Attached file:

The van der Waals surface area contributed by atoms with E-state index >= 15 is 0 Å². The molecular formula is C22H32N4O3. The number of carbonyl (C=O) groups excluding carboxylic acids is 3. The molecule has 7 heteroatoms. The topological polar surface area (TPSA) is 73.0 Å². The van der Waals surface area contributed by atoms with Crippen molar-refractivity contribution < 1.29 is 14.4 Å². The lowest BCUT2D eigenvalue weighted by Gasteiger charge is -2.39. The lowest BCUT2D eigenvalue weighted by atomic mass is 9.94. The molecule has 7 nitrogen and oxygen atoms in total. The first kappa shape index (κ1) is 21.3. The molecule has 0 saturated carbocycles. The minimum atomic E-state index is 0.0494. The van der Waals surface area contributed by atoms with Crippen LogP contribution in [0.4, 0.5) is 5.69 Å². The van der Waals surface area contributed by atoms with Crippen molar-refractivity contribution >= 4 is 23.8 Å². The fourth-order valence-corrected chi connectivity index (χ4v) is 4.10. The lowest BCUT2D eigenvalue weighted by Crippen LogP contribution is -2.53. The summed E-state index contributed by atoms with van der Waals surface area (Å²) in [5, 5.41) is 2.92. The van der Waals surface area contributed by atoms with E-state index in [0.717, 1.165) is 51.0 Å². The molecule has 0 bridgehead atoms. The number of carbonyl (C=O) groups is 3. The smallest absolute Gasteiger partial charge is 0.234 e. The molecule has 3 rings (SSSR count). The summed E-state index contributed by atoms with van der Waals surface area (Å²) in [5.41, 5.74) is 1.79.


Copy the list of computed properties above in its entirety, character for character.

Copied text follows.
The van der Waals surface area contributed by atoms with E-state index >= 15 is 0 Å². The molecular formula is C22H32N4O3. The number of carbonyl (C=O) groups excluding carboxylic acids is 3. The molecule has 7 heteroatoms. The topological polar surface area (TPSA) is 73.0 Å². The van der Waals surface area contributed by atoms with Crippen molar-refractivity contribution < 1.29 is 14.4 Å². The lowest BCUT2D eigenvalue weighted by Gasteiger charge is -2.39. The lowest BCUT2D eigenvalue weighted by atomic mass is 9.94. The molecule has 7 nitrogen and oxygen atoms in total. The first kappa shape index (κ1) is 21.3. The molecule has 0 saturated carbocycles. The minimum atomic E-state index is 0.0494. The van der Waals surface area contributed by atoms with Crippen LogP contribution in [0.4, 0.5) is 5.69 Å². The van der Waals surface area contributed by atoms with Crippen molar-refractivity contribution >= 4 is 23.8 Å². The fourth-order valence-corrected chi connectivity index (χ4v) is 4.10. The lowest BCUT2D eigenvalue weighted by Crippen LogP contribution is -2.53. The summed E-state index contributed by atoms with van der Waals surface area (Å²) in [5, 5.41) is 2.92. The van der Waals surface area contributed by atoms with E-state index in [0.717, 1.165) is 51.0 Å². The molecule has 0 bridgehead atoms. The number of carbonyl (C=O) groups is 3. The smallest absolute Gasteiger partial charge is 0.234 e. The molecule has 3 rings (SSSR count). The summed E-state index contributed by atoms with van der Waals surface area (Å²) in [5.41, 5.74) is 1.79.